The Dangers of Pro-Choice “Armchair Activism”

Emily Bach, Editor-in-Chief

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Photo by the Montgomery Advisor Editorial Staff

When Alabama passed the nation’s most restrictive abortion ban in decades, it was almost impossible to miss the outrage on social media. Colorful pro-choice illustrations emerged in almost every corner of the internet, from the bans like Alabama’s will not be tolerated. Taking away the effectiveness of the policy, the mass mobilization of people in response to the ban begs a complex question: how helpful is the newfound popularity of the pro-choice movement?

The nuance and history of the pro-choice movement are often ignored. The movement, like first-wave feminism, has been the subject of harsh criticism because of its tendency to center around white, cisgender women. Given that black women experience exponentially higher pregnancy issues than white women, abortion bans like Alabama’s don’t impact all women equally.

After the ban formally passed, the popularized image of Alabama’s 26 white, male Senators helped call attention to the tendency of white men to constitute a large portion of the pro-life movement. To many, their votes symbolized a growing issue in America of governing that isn’t necessarily “for the people.” Politicians and citizens alike noted that the Senators would never have to personally encounter the harsh realities of abortion or the societal backlash that people can incur from it, particularly in socially-conservative states. But, in the outrage over “men governing women’s bodies,” as described by a post that now has over 1 million likes on Instagram, the role of white women in the passage of the bill was left virtually ignored.

Alabama’s white, female governor Kay Ivey was the one to formally sign the bill into law. In her press release describing the ban, she called it a “powerful testament to Alabamians’ deeply held belief that every life is precious and that every life is a sacred gift from God.” However, among many media outlets and social media posts, Ivey’s role in the ban went almost entirely undiscussed. In popular social media posts, too, advocates sacrificed Ivey’s role in favor of concise, anti-men sentiment.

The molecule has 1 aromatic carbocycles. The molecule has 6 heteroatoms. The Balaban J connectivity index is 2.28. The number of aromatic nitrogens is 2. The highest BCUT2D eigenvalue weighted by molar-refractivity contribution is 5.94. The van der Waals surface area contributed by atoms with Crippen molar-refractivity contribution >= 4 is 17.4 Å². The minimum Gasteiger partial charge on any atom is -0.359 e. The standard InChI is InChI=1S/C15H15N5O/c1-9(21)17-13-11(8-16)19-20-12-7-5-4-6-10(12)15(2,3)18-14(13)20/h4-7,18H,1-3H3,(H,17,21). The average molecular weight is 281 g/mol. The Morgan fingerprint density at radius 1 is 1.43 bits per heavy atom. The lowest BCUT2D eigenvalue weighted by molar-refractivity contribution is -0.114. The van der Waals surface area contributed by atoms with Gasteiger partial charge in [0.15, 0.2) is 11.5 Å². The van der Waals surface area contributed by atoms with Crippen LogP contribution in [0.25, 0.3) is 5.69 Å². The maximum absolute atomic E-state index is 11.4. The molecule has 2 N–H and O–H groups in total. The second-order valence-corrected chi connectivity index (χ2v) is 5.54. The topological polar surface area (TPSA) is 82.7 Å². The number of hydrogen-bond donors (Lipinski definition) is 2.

Ignoring the role of white women in anti-abortion legislation endangers the effectiveness of the pro-choice movement. White women serve as one of the backbones of conservative politics, which is increasingly concerning itself with overturning Roe v. Wade. 53% of white women voted for Trump in 2016, and nearly two-thirds of white women voted for Roy Moore, the conservative Alabamian politician facing child molestation allegations who proposed the idea of the bill years ago. While the ‘women first’ narrative makes for easy social media posts, it ignores the vital role of white women in maintaining pro-life policies, which disproportionately harm black and minority women.

These types of exclusions often occur because of misinformation, most commonly because of “armchair activism”, or the tendency for people to believe that posting on social media constitutes activism. While it’s easy to post a colorful, pro-choice Instagram story, it’s much more difficult to fully understand the impacts of pro-life policies on people, including the ones that don’t make for easy headlines. For example, the narrative that women are the only ones impacted by anti-abortion legislation is doubly problematic because of its exclusion of the transgender men and non-binary people that also get abortions.

However, what is perhaps most concerning about “armchair activism” is the ability of youth and adults alike to feel like they’ve “done enough.” While awareness of pro-choice policies is important, action is necessary to implement them.

It takes a touch of a button to post online, but hours of grueling and emotionally-draining work is required to make meaningful progress on any issue. Modern movements like March for Our Lives have been successful because of the contributions of young people in nearly every arena of organizing, from meeting with politicians to advertising to volunteering on political campaigns to protesting.

That’s not to say that everyone is able to commit large degrees of time to every social issue – particularly among Oakton students, it’s incredibly common to be overstretched academically. But, to claim to be an advocate for feminism and reproductive justice, while falling into the same historically-problematic traps of the movement, holds up a dangerous model of activism, which in the case of the pro-choice movement, could be detrimental to its success.  

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